A major professional sports league will operate an esports league, a first for the esports industry, with the National Basketball Association and Take-Two Interactive Software’s early endeavor for gamers to compete while representing NBA teams. This partnership represents a watershed moment for the burgeoning esports industry with implications for both fans of long-established sports leagues and gamers around the world.

Why now for the NBA

Television viewership drives the majority of revenue for the major sports leagues, and esports attracts a lot of eyeballs.  More people watched the 2016 League of Legends Season 3 World Championship broadcast on Twitch than followed the dramatic 2017 Super Bowl via Fox Now (8.5 million and 1.72 million people respectively; Fox Now was free for anyone to stream the Super Bowl without requiring any log-in or authentication to stream). It likely was not lost on NBA commissioner Adam Silver that more people watched the League of Legends championship than the 2016 NBA Finals (32 million and 30.8 million people respectively). For the foreseeable future, esports will continue to generate increasing amounts of revenue and profit. This year, esports is expected to surpass $1 billion in revenues for the first time ever.  Revenues from are expected by some experts to reach $1.25 billion annually by 2019.

The NBA is wagering that people who grew up spending more time playing video games than on the basketball court may redefine the concept of “athlete” and “sport.”  Major brands and movie studios also have noticed the burgeoning popularity of esports.  Will Ferrell will star as an esports player in a major motion picture. Advertising agency behemoth M&C Saatchi Sports and Entertainment launched a new esports practice. When announcing Visa’s multimillion-dollar naming sponsorship of an esports team, the credit card company’s executive director of marketing Gary Twelvetree declared, “Pro gaming has changed the way we see sport in recent years, opening access to people the world over and creating a surge in its popularity. We see huge potential for the industry.”

Why the NBA bet big on esports

The NBA views the 2K esports league as more than an investment but also as a way to expand its own brand. In the U.S., young consumers increasingly are flocking to esports in lieu of more traditional forms of recreation. The prestigious IMG Academy has added an esports training camp (Complexity’s Call of Duty), university athletic departments now are offering esports scholarships, and the Big Ten athletic conference has created an esports competition between member schools. A majority of American football fans are older than 35 (56 percent), while 73 percent of esports followers are much younger than 35. The popularity of esports has spiked among male millennials: 22 percent of this group, which is highly-valued by advertisers, watch esports. This is a higher percentage than professional hockey and equal to the popularity of baseball. Internationally, the NBA long has focused on growing its fan base and revenue from Asia, especially China.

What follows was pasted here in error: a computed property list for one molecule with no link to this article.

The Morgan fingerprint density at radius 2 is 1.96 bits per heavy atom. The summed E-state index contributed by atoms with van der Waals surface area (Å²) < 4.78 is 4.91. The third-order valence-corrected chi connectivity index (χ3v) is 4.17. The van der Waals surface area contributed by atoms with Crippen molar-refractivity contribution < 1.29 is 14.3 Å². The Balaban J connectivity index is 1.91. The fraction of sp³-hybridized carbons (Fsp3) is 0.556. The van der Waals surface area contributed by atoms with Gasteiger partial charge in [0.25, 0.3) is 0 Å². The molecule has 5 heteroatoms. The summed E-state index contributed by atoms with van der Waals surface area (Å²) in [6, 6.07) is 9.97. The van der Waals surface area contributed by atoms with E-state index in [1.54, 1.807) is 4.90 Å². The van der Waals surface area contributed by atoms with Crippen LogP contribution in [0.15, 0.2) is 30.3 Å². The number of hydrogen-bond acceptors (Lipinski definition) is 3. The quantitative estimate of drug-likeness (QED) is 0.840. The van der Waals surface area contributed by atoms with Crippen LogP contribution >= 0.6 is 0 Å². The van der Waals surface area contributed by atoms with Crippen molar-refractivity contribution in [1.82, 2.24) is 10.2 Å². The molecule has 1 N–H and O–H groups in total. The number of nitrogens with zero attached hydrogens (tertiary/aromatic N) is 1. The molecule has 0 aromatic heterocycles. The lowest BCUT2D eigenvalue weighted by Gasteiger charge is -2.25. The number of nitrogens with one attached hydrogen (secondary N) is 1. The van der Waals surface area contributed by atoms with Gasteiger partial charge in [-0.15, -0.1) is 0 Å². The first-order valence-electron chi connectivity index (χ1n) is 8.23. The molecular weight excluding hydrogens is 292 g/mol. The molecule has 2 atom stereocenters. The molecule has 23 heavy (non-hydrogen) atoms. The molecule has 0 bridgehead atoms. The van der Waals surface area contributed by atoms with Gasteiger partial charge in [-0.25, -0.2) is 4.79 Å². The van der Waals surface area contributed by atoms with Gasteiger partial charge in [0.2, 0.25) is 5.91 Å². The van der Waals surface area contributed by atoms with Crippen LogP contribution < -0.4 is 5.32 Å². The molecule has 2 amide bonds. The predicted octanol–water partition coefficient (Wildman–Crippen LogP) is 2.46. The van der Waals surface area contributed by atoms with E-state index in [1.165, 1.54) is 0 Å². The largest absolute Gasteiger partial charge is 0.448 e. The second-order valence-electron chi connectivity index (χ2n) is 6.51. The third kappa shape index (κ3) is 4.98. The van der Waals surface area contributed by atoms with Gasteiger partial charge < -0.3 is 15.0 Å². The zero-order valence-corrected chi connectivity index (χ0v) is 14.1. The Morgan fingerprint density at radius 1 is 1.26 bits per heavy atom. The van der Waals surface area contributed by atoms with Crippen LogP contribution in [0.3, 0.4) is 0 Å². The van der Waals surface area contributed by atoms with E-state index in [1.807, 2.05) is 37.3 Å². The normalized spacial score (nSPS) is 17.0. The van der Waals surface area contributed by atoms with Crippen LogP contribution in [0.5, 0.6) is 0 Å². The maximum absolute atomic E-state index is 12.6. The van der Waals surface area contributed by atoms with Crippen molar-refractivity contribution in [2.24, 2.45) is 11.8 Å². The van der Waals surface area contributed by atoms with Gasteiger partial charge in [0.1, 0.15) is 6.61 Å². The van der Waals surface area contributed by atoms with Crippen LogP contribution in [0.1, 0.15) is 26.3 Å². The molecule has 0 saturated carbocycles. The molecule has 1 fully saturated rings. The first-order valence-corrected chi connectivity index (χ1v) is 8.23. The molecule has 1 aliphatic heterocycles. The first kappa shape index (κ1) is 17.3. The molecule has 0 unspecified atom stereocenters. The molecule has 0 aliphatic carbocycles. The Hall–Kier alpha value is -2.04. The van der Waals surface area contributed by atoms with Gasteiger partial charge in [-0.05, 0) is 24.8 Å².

Despite being in the early stages of development, esports already has a robust international presence because gaming is very popular in places like South Korea, Japan, China and Europe. Forty-four percent of the esports audience in 2016 is estimated to have been from Asia. The NBA has closely followed these developments and decided the potential audience and financial upside justified a significant financial and public relations investment in esports.

Money is certainly also an important motivator for the NBA. The NBA has the wealthiest ownership group of any of the major U.S. sports leagues, with 20 billionaire owners. Like the NBA and National Football League in the 1970s, esports may represent the next iteration of multi-billion dollar, mainstream sports franchises. Wary of the possibility that esports challenges the NBA, NBA owners are investors who are betting that esports continues to take-off with the billions in profits flowing back to NBA owners.

Implications for esports

With this NBA partnership, esports will have added support necessary to become a mainstream sport. Through this partnership, 2K can lean on professional athletes and the brands of very well-known NBA teams to increase brand awareness and consumer engagement. As NBA teams themselves have invested in eSports, expect cross-promotional marketing at NBA games and star NBA players to appear as themselves in esports competitions. The NBA’s robust international presence also can help eSports expand. The NBA arguably is the most diverse major U.S. sports league, with approximately one hundred international players from over 37 countries. Esports can leverage the name recognition of these international NBA players in their respective countries to bring the eSports to hundreds of millions of new fans.

The NBA partnership also should help esports expand to additional, more conventional distribution channels. Aside from very limited appearances on TBS and ESPN, esports is consumed via online streaming channels. As awareness of and interest in esports continues to grow, partnership opportunities with more traditional media companies (such as network television) will make economic sense.  Gamers and esports fans should expect to increasingly be able to watch competitions through cable and broadcast television as a result of the NBA partnership with 2K.

Spurred by the NBA’s advocacy and resources, expect to see the NBA 2K League and esports enter mainstream sports culture in the near future.

Aaron Swerdlow is an attorney at Gerard Fox Law, where he represents sports, corporate, and emerging technology entities.